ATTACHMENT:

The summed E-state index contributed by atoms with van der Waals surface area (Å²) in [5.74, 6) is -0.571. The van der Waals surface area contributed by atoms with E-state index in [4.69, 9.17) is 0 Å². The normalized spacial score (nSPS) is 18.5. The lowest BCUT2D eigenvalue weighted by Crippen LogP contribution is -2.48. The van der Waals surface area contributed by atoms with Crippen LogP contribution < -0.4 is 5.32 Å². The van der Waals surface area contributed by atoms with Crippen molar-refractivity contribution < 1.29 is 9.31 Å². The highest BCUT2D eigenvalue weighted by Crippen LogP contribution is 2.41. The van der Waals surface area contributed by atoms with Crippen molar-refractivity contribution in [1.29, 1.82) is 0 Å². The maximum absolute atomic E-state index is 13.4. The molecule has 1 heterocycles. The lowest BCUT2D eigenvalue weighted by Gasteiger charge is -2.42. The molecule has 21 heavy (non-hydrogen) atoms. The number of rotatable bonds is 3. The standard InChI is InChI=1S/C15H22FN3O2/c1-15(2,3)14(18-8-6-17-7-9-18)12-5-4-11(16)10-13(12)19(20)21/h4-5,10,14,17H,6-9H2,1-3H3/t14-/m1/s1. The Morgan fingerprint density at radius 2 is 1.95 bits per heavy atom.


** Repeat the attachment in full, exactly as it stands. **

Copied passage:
The summed E-state index contributed by atoms with van der Waals surface area (Å²) in [5.74, 6) is -0.571. The van der Waals surface area contributed by atoms with E-state index in [4.69, 9.17) is 0 Å². The normalized spacial score (nSPS) is 18.5. The lowest BCUT2D eigenvalue weighted by Crippen LogP contribution is -2.48. The van der Waals surface area contributed by atoms with Crippen LogP contribution < -0.4 is 5.32 Å². The van der Waals surface area contributed by atoms with Crippen molar-refractivity contribution < 1.29 is 9.31 Å². The highest BCUT2D eigenvalue weighted by Crippen LogP contribution is 2.41. The van der Waals surface area contributed by atoms with Crippen molar-refractivity contribution in [1.29, 1.82) is 0 Å². The maximum absolute atomic E-state index is 13.4. The molecule has 1 heterocycles. The lowest BCUT2D eigenvalue weighted by Gasteiger charge is -2.42. The molecule has 21 heavy (non-hydrogen) atoms. The number of rotatable bonds is 3. The standard InChI is InChI=1S/C15H22FN3O2/c1-15(2,3)14(18-8-6-17-7-9-18)12-5-4-11(16)10-13(12)19(20)21/h4-5,10,14,17H,6-9H2,1-3H3/t14-/m1/s1. The Morgan fingerprint density at radius 2 is 1.95 bits per heavy atom.